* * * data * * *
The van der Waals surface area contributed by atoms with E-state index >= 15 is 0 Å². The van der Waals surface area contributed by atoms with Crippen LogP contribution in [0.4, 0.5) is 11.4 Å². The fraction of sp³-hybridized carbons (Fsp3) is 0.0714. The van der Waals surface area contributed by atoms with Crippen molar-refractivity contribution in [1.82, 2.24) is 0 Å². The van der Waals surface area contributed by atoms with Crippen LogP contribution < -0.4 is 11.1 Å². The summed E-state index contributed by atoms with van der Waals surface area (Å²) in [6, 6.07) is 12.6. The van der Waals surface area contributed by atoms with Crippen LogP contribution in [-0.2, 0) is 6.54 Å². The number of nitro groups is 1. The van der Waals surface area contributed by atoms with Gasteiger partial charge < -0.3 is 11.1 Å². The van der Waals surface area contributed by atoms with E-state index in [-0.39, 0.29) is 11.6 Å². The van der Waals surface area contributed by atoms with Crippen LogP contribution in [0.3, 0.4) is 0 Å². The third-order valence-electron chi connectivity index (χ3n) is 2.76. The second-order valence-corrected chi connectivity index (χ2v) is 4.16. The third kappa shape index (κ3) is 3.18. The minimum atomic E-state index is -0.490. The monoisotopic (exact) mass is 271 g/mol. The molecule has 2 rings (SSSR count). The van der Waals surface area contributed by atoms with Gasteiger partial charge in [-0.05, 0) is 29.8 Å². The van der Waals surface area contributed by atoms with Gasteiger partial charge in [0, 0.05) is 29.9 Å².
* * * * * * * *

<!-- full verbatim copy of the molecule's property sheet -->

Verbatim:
The van der Waals surface area contributed by atoms with E-state index >= 15 is 0 Å². The van der Waals surface area contributed by atoms with Crippen LogP contribution in [0.4, 0.5) is 11.4 Å². The fraction of sp³-hybridized carbons (Fsp3) is 0.0714. The van der Waals surface area contributed by atoms with Crippen molar-refractivity contribution in [1.82, 2.24) is 0 Å². The van der Waals surface area contributed by atoms with Crippen LogP contribution < -0.4 is 11.1 Å². The summed E-state index contributed by atoms with van der Waals surface area (Å²) in [6, 6.07) is 12.6. The van der Waals surface area contributed by atoms with Crippen LogP contribution in [-0.2, 0) is 6.54 Å². The number of nitro groups is 1. The van der Waals surface area contributed by atoms with Gasteiger partial charge < -0.3 is 11.1 Å². The van der Waals surface area contributed by atoms with E-state index in [-0.39, 0.29) is 11.6 Å². The van der Waals surface area contributed by atoms with Crippen LogP contribution in [0.3, 0.4) is 0 Å². The third-order valence-electron chi connectivity index (χ3n) is 2.76. The second-order valence-corrected chi connectivity index (χ2v) is 4.16. The third kappa shape index (κ3) is 3.18. The minimum atomic E-state index is -0.490. The monoisotopic (exact) mass is 271 g/mol. The molecule has 2 rings (SSSR count). The van der Waals surface area contributed by atoms with Gasteiger partial charge in [-0.05, 0) is 29.8 Å². The van der Waals surface area contributed by atoms with Gasteiger partial charge in [0, 0.05) is 29.9 Å².